So again, as with graphene, hypothetical future gee-whiz products might come out of vanadium’s properties … but for the foreseeable future pricing and demand are based on … industrial scale steelmaking and batteries. Just happens to be a different part of the steel business, and a different kind of battery. Vanadium itself, however, is much harder to produce than graphite and is in much lower concentrations in mines — as well as not being found naturally in its metallic form and rarely mined as a primary metal. Vanadium is often produced as a byproduct of uranium mining, as with the small (but larger than AVC) Energy Fuels (EFR in Canada, EFRFF on the pink sheets), which is presumably delighted that the vanadium they can produce on the Colorado plateau is not subject to the same nuclear energy pressures as their uranium production, and most current vanadium mining production comes from China, South Africa and Russia — though a large percentage of global vanadium production (including in the US) also comes from steelmaking slag and extraction from spent catalysts and similar processes.
American Vanadium is not publicly stating when they expect production to begin — they have at least mentioned 2014 as a target in the past, but from my initial perusing I think you’d be hard pressed to find any projected dates in their materials now, which leads the cynic in me to assume that the 2014 target was optimistic. Their feasibility study from last year said the capex would be about $95 million to get the mine going, and that their operating costs would be just over $4 per pound of vanadium pentoxide, compared to what they expect to be pricing of between $7-10 (using those same forecasts from their presentation), with 11 million pounds produced per year and a seven year mine life projected. They haven’t yet identified any environmental challenges with the project, but are apparently in the process of submitting their mine plan to the Bureau of Land Management (as with most Nevada projects, it’s on federal land) and will probably also have to do an environmental assessment.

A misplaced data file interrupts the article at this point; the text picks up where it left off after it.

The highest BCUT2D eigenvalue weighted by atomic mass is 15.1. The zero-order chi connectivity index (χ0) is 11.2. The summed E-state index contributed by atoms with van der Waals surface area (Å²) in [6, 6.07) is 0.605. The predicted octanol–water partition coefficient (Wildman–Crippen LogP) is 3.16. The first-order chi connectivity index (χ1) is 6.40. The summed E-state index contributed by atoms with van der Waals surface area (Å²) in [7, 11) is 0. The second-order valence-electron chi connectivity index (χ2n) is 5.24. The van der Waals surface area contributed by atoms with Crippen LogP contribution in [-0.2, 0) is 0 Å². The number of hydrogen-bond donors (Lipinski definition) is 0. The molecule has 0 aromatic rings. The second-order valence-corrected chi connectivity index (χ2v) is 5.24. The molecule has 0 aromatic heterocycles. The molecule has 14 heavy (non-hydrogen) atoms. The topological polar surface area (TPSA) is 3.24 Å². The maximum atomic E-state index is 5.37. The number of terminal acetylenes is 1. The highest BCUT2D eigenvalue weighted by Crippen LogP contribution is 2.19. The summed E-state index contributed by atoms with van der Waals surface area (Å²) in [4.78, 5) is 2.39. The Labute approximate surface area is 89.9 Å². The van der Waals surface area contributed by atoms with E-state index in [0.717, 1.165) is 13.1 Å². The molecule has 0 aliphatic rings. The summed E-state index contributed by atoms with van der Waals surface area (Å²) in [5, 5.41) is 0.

They’ll need to bring in water and electricity and do some major site preparation work once they have all the permits, though it’s a relatively small open pit mine, so you can put in whatever guess you want about when they might actually be producing vanadium. Prices seem to have been fairly stable since the 2008 spike, so I don’t know whether there’s a particular rush to be first through the gate in starting up new vanadium mines, but American Vanadium will almost certainly not be the next mine to start production — though it may, if all goes according to plan, end up being be the first primary vanadium mine to start production in this country. There are quite a few other “vanadium juniors” who are exploring or developing potential mines around the world, most of them probably at least partially inspired by the 2008 price spike, but presumably — as with the rare earth mania — any developing vanadium mania will result in a few new mines and several dozen failed projects that never really get off the ground. Whether a US supplier ends up being of strategic importance or not depends on whether you think sulfuric acid and titanium-vanadium alloys will be the kind of thing that governments worry about in the future.
That’s about all I know about vanadium and about American Vanadium, so if you’ve got other investments in the area that you think are compelling, or reasons to choose one vanadium junior over another, well, feel free to shout it out with a comment below.